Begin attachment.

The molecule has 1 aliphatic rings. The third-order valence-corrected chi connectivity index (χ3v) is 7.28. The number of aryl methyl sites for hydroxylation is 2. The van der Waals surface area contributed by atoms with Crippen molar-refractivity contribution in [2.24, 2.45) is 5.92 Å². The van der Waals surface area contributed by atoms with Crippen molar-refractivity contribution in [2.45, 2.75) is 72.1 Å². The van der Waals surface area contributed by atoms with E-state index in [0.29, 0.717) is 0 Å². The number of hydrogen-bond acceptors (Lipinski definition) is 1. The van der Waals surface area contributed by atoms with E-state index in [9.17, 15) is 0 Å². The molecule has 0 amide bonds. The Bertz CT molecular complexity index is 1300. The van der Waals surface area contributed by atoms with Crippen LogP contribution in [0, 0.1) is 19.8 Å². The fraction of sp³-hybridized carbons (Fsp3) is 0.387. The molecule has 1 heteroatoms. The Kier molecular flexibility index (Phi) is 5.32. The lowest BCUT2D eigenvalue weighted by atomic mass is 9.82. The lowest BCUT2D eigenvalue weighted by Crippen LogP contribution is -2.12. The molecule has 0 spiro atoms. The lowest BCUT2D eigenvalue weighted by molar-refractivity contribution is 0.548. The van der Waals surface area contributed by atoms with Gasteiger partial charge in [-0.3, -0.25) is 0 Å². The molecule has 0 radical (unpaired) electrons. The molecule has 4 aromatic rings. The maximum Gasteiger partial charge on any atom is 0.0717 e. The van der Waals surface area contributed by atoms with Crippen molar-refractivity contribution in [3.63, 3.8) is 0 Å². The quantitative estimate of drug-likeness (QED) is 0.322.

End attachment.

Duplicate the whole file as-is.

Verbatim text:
The molecule has 1 aliphatic rings. The third-order valence-corrected chi connectivity index (χ3v) is 7.28. The number of aryl methyl sites for hydroxylation is 2. The van der Waals surface area contributed by atoms with Crippen molar-refractivity contribution in [2.24, 2.45) is 5.92 Å². The van der Waals surface area contributed by atoms with Crippen molar-refractivity contribution in [2.45, 2.75) is 72.1 Å². The van der Waals surface area contributed by atoms with E-state index in [0.29, 0.717) is 0 Å². The number of hydrogen-bond acceptors (Lipinski definition) is 1. The van der Waals surface area contributed by atoms with E-state index in [9.17, 15) is 0 Å². The molecule has 0 amide bonds. The Bertz CT molecular complexity index is 1300. The van der Waals surface area contributed by atoms with Crippen LogP contribution in [0, 0.1) is 19.8 Å². The fraction of sp³-hybridized carbons (Fsp3) is 0.387. The molecule has 1 heteroatoms. The Kier molecular flexibility index (Phi) is 5.32. The lowest BCUT2D eigenvalue weighted by atomic mass is 9.82. The lowest BCUT2D eigenvalue weighted by Crippen LogP contribution is -2.12. The molecule has 0 spiro atoms. The lowest BCUT2D eigenvalue weighted by molar-refractivity contribution is 0.548. The van der Waals surface area contributed by atoms with Gasteiger partial charge in [-0.3, -0.25) is 0 Å². The molecule has 0 radical (unpaired) electrons. The molecule has 4 aromatic rings. The maximum Gasteiger partial charge on any atom is 0.0717 e. The van der Waals surface area contributed by atoms with Crippen molar-refractivity contribution in [3.63, 3.8) is 0 Å². The quantitative estimate of drug-likeness (QED) is 0.322.